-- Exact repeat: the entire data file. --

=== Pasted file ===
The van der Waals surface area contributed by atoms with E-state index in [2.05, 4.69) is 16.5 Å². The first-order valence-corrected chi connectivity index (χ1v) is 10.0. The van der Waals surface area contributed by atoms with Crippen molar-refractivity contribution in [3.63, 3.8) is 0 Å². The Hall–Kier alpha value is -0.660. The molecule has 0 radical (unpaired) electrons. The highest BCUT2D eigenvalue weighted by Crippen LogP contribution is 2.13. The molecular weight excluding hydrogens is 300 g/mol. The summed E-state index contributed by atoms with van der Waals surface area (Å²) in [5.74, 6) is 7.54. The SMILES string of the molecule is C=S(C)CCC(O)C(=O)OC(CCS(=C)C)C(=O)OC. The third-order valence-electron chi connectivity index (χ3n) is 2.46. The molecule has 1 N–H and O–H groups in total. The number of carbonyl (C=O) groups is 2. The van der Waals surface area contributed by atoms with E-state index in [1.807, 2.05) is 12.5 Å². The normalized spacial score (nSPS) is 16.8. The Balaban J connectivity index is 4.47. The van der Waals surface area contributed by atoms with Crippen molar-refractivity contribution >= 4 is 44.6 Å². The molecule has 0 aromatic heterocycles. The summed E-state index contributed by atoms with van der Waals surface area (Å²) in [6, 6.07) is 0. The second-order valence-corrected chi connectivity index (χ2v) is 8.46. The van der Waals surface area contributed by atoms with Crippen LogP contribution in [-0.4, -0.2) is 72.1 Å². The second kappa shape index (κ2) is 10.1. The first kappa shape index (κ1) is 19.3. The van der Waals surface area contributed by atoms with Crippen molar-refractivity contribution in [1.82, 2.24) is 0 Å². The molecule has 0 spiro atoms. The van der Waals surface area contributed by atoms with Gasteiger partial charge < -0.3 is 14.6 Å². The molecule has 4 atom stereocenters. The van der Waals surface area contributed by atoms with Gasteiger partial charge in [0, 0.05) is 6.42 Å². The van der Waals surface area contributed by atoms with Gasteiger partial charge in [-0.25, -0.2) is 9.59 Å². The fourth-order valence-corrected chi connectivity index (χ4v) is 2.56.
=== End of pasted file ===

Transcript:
The van der Waals surface area contributed by atoms with E-state index in [2.05, 4.69) is 16.5 Å². The first-order valence-corrected chi connectivity index (χ1v) is 10.0. The van der Waals surface area contributed by atoms with Crippen molar-refractivity contribution in [3.63, 3.8) is 0 Å². The Hall–Kier alpha value is -0.660. The molecule has 0 radical (unpaired) electrons. The highest BCUT2D eigenvalue weighted by Crippen LogP contribution is 2.13. The molecular weight excluding hydrogens is 300 g/mol. The summed E-state index contributed by atoms with van der Waals surface area (Å²) in [5.74, 6) is 7.54. The SMILES string of the molecule is C=S(C)CCC(O)C(=O)OC(CCS(=C)C)C(=O)OC. The third-order valence-electron chi connectivity index (χ3n) is 2.46. The molecule has 1 N–H and O–H groups in total. The number of carbonyl (C=O) groups is 2. The van der Waals surface area contributed by atoms with E-state index in [1.807, 2.05) is 12.5 Å². The normalized spacial score (nSPS) is 16.8. The Balaban J connectivity index is 4.47. The van der Waals surface area contributed by atoms with Crippen molar-refractivity contribution >= 4 is 44.6 Å². The molecule has 0 aromatic heterocycles. The summed E-state index contributed by atoms with van der Waals surface area (Å²) in [6, 6.07) is 0. The second-order valence-corrected chi connectivity index (χ2v) is 8.46. The van der Waals surface area contributed by atoms with Crippen LogP contribution in [-0.4, -0.2) is 72.1 Å². The second kappa shape index (κ2) is 10.1. The first kappa shape index (κ1) is 19.3. The van der Waals surface area contributed by atoms with Crippen molar-refractivity contribution in [1.82, 2.24) is 0 Å². The molecule has 0 spiro atoms. The van der Waals surface area contributed by atoms with Gasteiger partial charge < -0.3 is 14.6 Å². The molecule has 4 atom stereocenters. The van der Waals surface area contributed by atoms with Gasteiger partial charge in [0, 0.05) is 6.42 Å². The van der Waals surface area contributed by atoms with Gasteiger partial charge in [-0.25, -0.2) is 9.59 Å². The fourth-order valence-corrected chi connectivity index (χ4v) is 2.56.